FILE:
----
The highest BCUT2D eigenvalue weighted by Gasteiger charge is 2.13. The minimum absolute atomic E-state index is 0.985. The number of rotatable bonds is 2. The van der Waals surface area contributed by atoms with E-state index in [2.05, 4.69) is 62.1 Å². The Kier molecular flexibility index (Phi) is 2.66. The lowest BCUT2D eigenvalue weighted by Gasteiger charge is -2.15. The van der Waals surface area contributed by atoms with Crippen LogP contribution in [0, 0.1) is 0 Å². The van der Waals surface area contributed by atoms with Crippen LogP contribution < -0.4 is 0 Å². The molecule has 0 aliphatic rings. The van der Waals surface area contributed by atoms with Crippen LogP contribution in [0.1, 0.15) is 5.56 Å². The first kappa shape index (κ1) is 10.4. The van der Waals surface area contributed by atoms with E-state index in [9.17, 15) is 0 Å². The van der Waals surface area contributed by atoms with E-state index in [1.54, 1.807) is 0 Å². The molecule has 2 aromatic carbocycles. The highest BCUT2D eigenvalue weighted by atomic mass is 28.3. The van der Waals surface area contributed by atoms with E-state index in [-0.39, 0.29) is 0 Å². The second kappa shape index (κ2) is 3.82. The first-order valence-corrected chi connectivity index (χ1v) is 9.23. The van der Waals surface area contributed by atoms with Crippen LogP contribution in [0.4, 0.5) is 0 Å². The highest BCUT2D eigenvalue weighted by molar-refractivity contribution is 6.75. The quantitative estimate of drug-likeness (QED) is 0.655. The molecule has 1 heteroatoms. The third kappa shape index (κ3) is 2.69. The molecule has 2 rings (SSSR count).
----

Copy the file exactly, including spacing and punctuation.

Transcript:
The highest BCUT2D eigenvalue weighted by Gasteiger charge is 2.13. The minimum absolute atomic E-state index is 0.985. The number of rotatable bonds is 2. The van der Waals surface area contributed by atoms with E-state index in [2.05, 4.69) is 62.1 Å². The Kier molecular flexibility index (Phi) is 2.66. The lowest BCUT2D eigenvalue weighted by Gasteiger charge is -2.15. The van der Waals surface area contributed by atoms with Crippen LogP contribution in [0, 0.1) is 0 Å². The van der Waals surface area contributed by atoms with Crippen LogP contribution < -0.4 is 0 Å². The molecule has 0 aliphatic rings. The van der Waals surface area contributed by atoms with Crippen LogP contribution in [0.1, 0.15) is 5.56 Å². The first kappa shape index (κ1) is 10.4. The van der Waals surface area contributed by atoms with E-state index in [9.17, 15) is 0 Å². The van der Waals surface area contributed by atoms with E-state index in [1.54, 1.807) is 0 Å². The molecule has 2 aromatic carbocycles. The highest BCUT2D eigenvalue weighted by atomic mass is 28.3. The van der Waals surface area contributed by atoms with E-state index in [-0.39, 0.29) is 0 Å². The second kappa shape index (κ2) is 3.82. The first-order valence-corrected chi connectivity index (χ1v) is 9.23. The van der Waals surface area contributed by atoms with Crippen LogP contribution in [0.4, 0.5) is 0 Å². The highest BCUT2D eigenvalue weighted by molar-refractivity contribution is 6.75. The quantitative estimate of drug-likeness (QED) is 0.655. The molecule has 1 heteroatoms. The third kappa shape index (κ3) is 2.69. The molecule has 2 rings (SSSR count).